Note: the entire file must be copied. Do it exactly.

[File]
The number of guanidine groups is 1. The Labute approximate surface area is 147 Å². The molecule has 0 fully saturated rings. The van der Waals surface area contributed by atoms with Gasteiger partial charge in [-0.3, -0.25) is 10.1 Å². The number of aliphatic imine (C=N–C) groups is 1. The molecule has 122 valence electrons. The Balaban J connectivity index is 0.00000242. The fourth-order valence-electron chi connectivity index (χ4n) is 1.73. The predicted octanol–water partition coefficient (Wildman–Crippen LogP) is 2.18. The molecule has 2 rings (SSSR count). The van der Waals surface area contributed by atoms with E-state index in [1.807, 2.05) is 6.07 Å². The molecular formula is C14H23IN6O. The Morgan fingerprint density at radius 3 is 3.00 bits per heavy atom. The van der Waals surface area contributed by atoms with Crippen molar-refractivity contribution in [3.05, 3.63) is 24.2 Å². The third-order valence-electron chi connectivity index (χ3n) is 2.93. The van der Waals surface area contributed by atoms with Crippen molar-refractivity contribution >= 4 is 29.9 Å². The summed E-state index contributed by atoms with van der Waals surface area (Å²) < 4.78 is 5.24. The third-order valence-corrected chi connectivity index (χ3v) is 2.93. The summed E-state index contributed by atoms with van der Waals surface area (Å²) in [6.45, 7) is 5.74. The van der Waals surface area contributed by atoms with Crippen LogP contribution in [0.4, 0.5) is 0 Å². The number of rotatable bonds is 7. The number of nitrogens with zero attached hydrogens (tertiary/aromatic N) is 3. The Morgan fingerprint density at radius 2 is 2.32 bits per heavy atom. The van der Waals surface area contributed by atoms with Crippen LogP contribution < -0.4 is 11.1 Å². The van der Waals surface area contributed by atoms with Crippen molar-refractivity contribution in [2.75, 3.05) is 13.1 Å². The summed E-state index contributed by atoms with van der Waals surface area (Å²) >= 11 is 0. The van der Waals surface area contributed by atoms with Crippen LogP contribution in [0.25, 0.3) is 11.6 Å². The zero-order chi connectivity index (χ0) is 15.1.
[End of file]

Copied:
The number of guanidine groups is 1. The Labute approximate surface area is 147 Å². The molecule has 0 fully saturated rings. The van der Waals surface area contributed by atoms with Gasteiger partial charge in [-0.3, -0.25) is 10.1 Å². The number of aliphatic imine (C=N–C) groups is 1. The molecule has 122 valence electrons. The Balaban J connectivity index is 0.00000242. The fourth-order valence-electron chi connectivity index (χ4n) is 1.73. The predicted octanol–water partition coefficient (Wildman–Crippen LogP) is 2.18. The molecule has 2 rings (SSSR count). The van der Waals surface area contributed by atoms with E-state index in [1.807, 2.05) is 6.07 Å². The molecular formula is C14H23IN6O. The Morgan fingerprint density at radius 3 is 3.00 bits per heavy atom. The van der Waals surface area contributed by atoms with Crippen molar-refractivity contribution in [3.05, 3.63) is 24.2 Å². The third-order valence-electron chi connectivity index (χ3n) is 2.93. The van der Waals surface area contributed by atoms with Crippen molar-refractivity contribution >= 4 is 29.9 Å². The summed E-state index contributed by atoms with van der Waals surface area (Å²) < 4.78 is 5.24. The third-order valence-corrected chi connectivity index (χ3v) is 2.93. The summed E-state index contributed by atoms with van der Waals surface area (Å²) in [6.45, 7) is 5.74. The van der Waals surface area contributed by atoms with Crippen LogP contribution in [0.4, 0.5) is 0 Å². The number of rotatable bonds is 7. The number of nitrogens with zero attached hydrogens (tertiary/aromatic N) is 3. The Morgan fingerprint density at radius 2 is 2.32 bits per heavy atom. The van der Waals surface area contributed by atoms with Crippen LogP contribution < -0.4 is 11.1 Å². The van der Waals surface area contributed by atoms with Crippen molar-refractivity contribution in [2.75, 3.05) is 13.1 Å². The summed E-state index contributed by atoms with van der Waals surface area (Å²) >= 11 is 0. The van der Waals surface area contributed by atoms with Crippen LogP contribution in [0.25, 0.3) is 11.6 Å². The zero-order chi connectivity index (χ0) is 15.1.